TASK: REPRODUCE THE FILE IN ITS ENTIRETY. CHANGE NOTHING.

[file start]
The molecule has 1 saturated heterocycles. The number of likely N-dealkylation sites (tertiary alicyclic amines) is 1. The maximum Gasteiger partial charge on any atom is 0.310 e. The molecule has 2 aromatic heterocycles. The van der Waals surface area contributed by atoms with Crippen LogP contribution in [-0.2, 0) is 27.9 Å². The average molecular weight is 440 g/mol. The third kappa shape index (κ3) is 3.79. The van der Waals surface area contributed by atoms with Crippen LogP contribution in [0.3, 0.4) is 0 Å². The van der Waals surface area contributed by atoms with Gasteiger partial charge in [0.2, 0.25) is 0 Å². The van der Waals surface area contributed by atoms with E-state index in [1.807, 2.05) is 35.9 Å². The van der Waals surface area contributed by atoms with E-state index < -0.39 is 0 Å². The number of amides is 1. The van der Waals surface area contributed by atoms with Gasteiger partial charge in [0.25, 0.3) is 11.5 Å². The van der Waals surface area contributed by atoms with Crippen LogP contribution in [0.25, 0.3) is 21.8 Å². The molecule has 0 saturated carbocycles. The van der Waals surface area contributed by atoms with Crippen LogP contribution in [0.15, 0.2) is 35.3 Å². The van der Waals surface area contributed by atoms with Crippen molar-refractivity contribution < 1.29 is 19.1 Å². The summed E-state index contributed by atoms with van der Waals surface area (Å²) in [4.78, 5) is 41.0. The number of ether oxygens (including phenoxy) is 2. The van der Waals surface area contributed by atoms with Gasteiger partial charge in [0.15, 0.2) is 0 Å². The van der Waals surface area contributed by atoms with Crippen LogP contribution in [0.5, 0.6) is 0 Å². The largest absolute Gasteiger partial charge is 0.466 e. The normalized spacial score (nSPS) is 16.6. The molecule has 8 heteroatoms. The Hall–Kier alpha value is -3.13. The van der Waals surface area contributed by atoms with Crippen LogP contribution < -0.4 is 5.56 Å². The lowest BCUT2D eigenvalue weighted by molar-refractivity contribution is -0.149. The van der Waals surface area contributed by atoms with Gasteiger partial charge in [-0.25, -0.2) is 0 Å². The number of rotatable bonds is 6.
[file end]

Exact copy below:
The molecule has 1 saturated heterocycles. The number of likely N-dealkylation sites (tertiary alicyclic amines) is 1. The maximum Gasteiger partial charge on any atom is 0.310 e. The molecule has 2 aromatic heterocycles. The van der Waals surface area contributed by atoms with Crippen LogP contribution in [-0.2, 0) is 27.9 Å². The average molecular weight is 440 g/mol. The third kappa shape index (κ3) is 3.79. The van der Waals surface area contributed by atoms with Crippen LogP contribution in [0.3, 0.4) is 0 Å². The van der Waals surface area contributed by atoms with Gasteiger partial charge in [0.2, 0.25) is 0 Å². The van der Waals surface area contributed by atoms with E-state index in [1.807, 2.05) is 35.9 Å². The van der Waals surface area contributed by atoms with E-state index < -0.39 is 0 Å². The number of amides is 1. The van der Waals surface area contributed by atoms with Gasteiger partial charge in [0.25, 0.3) is 11.5 Å². The van der Waals surface area contributed by atoms with Crippen LogP contribution in [0.25, 0.3) is 21.8 Å². The molecule has 0 saturated carbocycles. The van der Waals surface area contributed by atoms with Crippen LogP contribution in [0.15, 0.2) is 35.3 Å². The van der Waals surface area contributed by atoms with Crippen molar-refractivity contribution < 1.29 is 19.1 Å². The summed E-state index contributed by atoms with van der Waals surface area (Å²) in [4.78, 5) is 41.0. The number of ether oxygens (including phenoxy) is 2. The van der Waals surface area contributed by atoms with Gasteiger partial charge in [0.15, 0.2) is 0 Å². The van der Waals surface area contributed by atoms with Crippen LogP contribution in [0.5, 0.6) is 0 Å². The largest absolute Gasteiger partial charge is 0.466 e. The normalized spacial score (nSPS) is 16.6. The molecule has 8 heteroatoms. The Hall–Kier alpha value is -3.13. The van der Waals surface area contributed by atoms with Crippen LogP contribution < -0.4 is 5.56 Å². The lowest BCUT2D eigenvalue weighted by molar-refractivity contribution is -0.149. The van der Waals surface area contributed by atoms with Gasteiger partial charge in [-0.25, -0.2) is 0 Å². The number of rotatable bonds is 6.